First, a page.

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Hemispheric Lateralization: Are You Left- or Right-Brained? part of Pedagogy in Action:Library:Context-Rich Problems:Examples
An online brain dominance inventory provides students with information on their brain dominance and information processing style. This relates to perception and learning styles.

Where Would Shoppers Go? part of Pedagogy in Action:Library:Context-Rich Problems:Examples
Two formulas and a scenario for students to apply two retail gravitation models used to predict where shoppers will choose to shop.

Universcience-VOD- La plasticité du cerveau part of Pedagogy in Action:Library:Coached Problem Solving:Examples
In this lab exercise, students of intermediate-level French will watch a short video on brain plasticity from the universcience VOD collection online.

"Breakfast, Brainpower, and Connecting Disciplines" part of Pedagogy in Action:Library:Interdisciplinary Approaches to Teaching:Examples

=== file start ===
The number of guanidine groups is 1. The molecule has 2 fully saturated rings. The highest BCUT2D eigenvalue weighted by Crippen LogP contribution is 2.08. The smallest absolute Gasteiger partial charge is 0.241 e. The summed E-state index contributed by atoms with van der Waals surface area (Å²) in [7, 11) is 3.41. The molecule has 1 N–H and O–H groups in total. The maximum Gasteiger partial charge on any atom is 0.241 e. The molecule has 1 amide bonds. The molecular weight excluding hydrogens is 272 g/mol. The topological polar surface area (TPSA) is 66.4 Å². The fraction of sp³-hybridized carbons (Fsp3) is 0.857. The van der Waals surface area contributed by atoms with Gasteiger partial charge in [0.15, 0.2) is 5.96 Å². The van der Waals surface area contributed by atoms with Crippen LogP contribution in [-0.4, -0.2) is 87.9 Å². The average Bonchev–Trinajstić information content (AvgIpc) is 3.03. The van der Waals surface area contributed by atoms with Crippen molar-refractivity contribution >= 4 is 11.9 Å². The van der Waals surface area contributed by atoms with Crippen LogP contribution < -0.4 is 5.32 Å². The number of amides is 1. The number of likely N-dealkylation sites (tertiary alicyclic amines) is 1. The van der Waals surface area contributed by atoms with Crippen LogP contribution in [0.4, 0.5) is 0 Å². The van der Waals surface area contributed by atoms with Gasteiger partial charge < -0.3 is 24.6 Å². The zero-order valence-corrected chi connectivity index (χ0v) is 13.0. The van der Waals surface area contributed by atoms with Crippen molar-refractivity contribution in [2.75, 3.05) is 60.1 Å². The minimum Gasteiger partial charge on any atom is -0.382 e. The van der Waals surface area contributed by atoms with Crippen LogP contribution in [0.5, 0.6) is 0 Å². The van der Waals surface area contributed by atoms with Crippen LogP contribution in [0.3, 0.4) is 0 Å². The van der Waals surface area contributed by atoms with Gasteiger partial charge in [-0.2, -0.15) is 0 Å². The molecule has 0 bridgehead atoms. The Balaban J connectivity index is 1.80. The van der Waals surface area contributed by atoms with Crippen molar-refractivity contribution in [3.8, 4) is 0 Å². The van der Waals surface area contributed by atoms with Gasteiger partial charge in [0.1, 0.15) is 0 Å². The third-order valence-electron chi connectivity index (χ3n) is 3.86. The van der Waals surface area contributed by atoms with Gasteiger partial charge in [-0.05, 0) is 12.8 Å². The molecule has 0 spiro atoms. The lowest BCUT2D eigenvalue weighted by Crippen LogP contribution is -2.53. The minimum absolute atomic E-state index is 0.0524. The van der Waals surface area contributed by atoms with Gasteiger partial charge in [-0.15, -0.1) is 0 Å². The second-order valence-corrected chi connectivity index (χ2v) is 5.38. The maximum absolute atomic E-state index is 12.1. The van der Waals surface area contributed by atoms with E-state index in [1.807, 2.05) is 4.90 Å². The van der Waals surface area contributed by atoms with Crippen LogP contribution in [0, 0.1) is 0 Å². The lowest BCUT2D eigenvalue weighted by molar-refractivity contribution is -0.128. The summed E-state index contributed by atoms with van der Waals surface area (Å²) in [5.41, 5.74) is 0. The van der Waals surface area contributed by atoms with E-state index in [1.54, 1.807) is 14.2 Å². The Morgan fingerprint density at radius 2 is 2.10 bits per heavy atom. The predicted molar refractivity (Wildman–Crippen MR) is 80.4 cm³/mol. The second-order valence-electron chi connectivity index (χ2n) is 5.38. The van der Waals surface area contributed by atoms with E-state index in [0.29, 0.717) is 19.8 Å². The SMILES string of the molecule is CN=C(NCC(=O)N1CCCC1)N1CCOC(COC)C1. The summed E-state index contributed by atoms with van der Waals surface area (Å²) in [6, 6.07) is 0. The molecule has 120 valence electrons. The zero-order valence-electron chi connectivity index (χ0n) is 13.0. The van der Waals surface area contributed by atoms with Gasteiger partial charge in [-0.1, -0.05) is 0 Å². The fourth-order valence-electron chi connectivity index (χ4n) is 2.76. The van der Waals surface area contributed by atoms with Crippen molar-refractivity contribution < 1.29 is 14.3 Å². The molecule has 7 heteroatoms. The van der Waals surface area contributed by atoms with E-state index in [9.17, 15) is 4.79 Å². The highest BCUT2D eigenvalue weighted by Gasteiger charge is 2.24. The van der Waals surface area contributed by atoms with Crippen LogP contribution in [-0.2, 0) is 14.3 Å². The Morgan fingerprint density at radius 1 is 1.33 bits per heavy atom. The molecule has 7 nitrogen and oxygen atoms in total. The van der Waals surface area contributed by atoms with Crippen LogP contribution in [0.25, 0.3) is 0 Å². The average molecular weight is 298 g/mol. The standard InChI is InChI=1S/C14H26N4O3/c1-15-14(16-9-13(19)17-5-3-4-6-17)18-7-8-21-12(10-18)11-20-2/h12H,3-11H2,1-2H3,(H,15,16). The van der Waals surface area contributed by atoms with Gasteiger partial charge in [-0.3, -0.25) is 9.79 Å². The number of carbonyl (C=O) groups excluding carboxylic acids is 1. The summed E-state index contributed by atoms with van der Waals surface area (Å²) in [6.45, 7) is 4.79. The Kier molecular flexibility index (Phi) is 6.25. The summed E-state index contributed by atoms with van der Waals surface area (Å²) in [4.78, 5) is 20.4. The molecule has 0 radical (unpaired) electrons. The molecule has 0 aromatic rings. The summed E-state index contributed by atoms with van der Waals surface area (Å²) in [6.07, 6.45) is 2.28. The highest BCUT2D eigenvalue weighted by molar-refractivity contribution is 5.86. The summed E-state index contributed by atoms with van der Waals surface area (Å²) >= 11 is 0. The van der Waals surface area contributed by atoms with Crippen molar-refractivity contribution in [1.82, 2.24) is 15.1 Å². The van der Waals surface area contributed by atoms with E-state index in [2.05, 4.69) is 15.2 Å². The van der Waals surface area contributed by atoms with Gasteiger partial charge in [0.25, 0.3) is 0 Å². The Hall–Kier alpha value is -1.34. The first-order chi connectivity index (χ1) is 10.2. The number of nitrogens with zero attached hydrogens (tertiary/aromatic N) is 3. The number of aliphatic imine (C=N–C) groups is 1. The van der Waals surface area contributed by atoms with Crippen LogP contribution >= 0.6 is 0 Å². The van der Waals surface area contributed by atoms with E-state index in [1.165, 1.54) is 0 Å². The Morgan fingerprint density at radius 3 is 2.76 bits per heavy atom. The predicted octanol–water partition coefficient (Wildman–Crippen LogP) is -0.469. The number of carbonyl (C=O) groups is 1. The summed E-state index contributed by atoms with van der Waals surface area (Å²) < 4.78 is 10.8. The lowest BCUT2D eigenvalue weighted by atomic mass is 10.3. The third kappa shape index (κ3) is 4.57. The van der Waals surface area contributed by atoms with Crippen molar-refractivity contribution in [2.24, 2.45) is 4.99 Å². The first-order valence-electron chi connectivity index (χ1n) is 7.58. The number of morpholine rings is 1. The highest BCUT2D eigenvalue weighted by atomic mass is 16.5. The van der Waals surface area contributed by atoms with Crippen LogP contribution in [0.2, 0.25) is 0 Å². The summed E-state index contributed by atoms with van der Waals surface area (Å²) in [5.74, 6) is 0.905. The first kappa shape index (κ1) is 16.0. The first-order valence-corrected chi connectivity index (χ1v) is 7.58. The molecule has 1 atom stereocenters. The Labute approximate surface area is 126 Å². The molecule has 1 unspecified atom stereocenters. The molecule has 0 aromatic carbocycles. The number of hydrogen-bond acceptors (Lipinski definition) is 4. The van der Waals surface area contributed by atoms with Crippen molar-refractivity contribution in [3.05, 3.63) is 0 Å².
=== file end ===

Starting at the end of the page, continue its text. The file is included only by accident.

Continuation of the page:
Activity to help students differentiate how disciplines focus on a problem.

Do You See What I See: Using Optical and Visual Illusions to Illustrate Perception part of Pedagogy in Action:Library:Interactive Lectures:Examples
An in-class demonstration of perception and individual perceptual differences, using optical illusions and visuals.

Social Class Symbols: In-class Activity Game part of Pedagogy in Action:Library:Interactive Lectures:Examples
This sites provides three interactive games related to social class and personal possessions indicative of class.

La Dyslexie: A French language podcast part of Pedagogy in Action:Library:Interactive Lectures:Examples
In this listening comprehension exercise, students will complete a questionnaire based on a podcast on the topic of dyslexia. Students will listen to the podcast at the French website Neopodia and answer comprehension questions in complete sentences in French.

Becoming a Psychology Scholar part of Pedagogy in Action:Library:Quantitative Writing:Examples
This assignment takes indtroductory psychology students step-by-step through the research process.